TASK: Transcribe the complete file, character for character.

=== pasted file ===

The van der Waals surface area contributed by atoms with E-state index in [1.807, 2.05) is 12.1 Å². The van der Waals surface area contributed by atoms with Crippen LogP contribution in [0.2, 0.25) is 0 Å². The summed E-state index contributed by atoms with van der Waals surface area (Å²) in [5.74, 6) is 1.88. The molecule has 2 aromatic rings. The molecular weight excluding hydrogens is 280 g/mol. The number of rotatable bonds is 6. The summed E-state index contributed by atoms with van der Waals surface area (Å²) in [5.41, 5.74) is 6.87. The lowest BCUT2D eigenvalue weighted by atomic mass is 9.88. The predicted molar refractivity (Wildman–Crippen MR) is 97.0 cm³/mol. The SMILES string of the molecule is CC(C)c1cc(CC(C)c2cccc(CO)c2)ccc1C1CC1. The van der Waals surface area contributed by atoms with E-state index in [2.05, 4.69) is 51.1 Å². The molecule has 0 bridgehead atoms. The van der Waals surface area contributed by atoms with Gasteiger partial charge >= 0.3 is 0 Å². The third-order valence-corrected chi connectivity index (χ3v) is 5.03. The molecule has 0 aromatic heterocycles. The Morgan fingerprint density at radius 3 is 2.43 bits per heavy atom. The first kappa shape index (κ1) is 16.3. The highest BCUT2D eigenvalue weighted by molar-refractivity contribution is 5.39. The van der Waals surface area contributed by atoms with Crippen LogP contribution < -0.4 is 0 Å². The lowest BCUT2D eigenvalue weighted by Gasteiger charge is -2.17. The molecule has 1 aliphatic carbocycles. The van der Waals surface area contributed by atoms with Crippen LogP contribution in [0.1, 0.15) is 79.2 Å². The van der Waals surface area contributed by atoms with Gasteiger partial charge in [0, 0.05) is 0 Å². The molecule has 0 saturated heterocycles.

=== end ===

The van der Waals surface area contributed by atoms with E-state index in [1.807, 2.05) is 12.1 Å². The van der Waals surface area contributed by atoms with Crippen LogP contribution in [0.2, 0.25) is 0 Å². The summed E-state index contributed by atoms with van der Waals surface area (Å²) in [5.74, 6) is 1.88. The molecule has 2 aromatic rings. The molecular weight excluding hydrogens is 280 g/mol. The number of rotatable bonds is 6. The summed E-state index contributed by atoms with van der Waals surface area (Å²) in [5.41, 5.74) is 6.87. The lowest BCUT2D eigenvalue weighted by atomic mass is 9.88. The predicted molar refractivity (Wildman–Crippen MR) is 97.0 cm³/mol. The SMILES string of the molecule is CC(C)c1cc(CC(C)c2cccc(CO)c2)ccc1C1CC1. The van der Waals surface area contributed by atoms with E-state index in [2.05, 4.69) is 51.1 Å². The molecule has 0 bridgehead atoms. The van der Waals surface area contributed by atoms with Gasteiger partial charge >= 0.3 is 0 Å². The third-order valence-corrected chi connectivity index (χ3v) is 5.03. The molecule has 0 aromatic heterocycles. The Morgan fingerprint density at radius 3 is 2.43 bits per heavy atom. The first kappa shape index (κ1) is 16.3. The highest BCUT2D eigenvalue weighted by molar-refractivity contribution is 5.39. The van der Waals surface area contributed by atoms with Crippen LogP contribution < -0.4 is 0 Å². The lowest BCUT2D eigenvalue weighted by Gasteiger charge is -2.17. The molecule has 1 aliphatic carbocycles. The van der Waals surface area contributed by atoms with Crippen LogP contribution in [0.1, 0.15) is 79.2 Å². The van der Waals surface area contributed by atoms with Gasteiger partial charge in [0, 0.05) is 0 Å². The molecule has 0 saturated heterocycles.